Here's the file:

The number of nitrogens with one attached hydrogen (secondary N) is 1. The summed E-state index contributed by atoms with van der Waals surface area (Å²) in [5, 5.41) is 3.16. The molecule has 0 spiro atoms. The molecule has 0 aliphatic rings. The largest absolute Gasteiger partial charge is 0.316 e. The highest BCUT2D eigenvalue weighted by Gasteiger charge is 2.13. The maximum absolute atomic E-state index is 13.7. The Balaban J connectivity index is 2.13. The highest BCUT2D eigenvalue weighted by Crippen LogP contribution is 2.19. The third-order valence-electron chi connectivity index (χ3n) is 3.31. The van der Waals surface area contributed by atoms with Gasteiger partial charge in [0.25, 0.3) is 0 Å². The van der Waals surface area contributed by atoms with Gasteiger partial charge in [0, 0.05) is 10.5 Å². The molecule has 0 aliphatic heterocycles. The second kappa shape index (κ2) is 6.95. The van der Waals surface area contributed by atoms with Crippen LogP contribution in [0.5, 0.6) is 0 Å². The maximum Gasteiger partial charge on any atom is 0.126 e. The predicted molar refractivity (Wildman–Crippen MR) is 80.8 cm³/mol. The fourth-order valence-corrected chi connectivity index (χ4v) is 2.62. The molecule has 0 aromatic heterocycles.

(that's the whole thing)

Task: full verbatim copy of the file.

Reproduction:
The number of nitrogens with one attached hydrogen (secondary N) is 1. The summed E-state index contributed by atoms with van der Waals surface area (Å²) in [5, 5.41) is 3.16. The molecule has 0 spiro atoms. The molecule has 0 aliphatic rings. The largest absolute Gasteiger partial charge is 0.316 e. The highest BCUT2D eigenvalue weighted by Gasteiger charge is 2.13. The maximum absolute atomic E-state index is 13.7. The Balaban J connectivity index is 2.13. The highest BCUT2D eigenvalue weighted by Crippen LogP contribution is 2.19. The third-order valence-electron chi connectivity index (χ3n) is 3.31. The van der Waals surface area contributed by atoms with Gasteiger partial charge in [0.25, 0.3) is 0 Å². The van der Waals surface area contributed by atoms with Gasteiger partial charge in [0, 0.05) is 10.5 Å². The molecule has 0 aliphatic heterocycles. The second kappa shape index (κ2) is 6.95. The van der Waals surface area contributed by atoms with Crippen LogP contribution in [0.5, 0.6) is 0 Å². The maximum Gasteiger partial charge on any atom is 0.126 e. The predicted molar refractivity (Wildman–Crippen MR) is 80.8 cm³/mol. The fourth-order valence-corrected chi connectivity index (χ4v) is 2.62. The molecule has 0 aromatic heterocycles.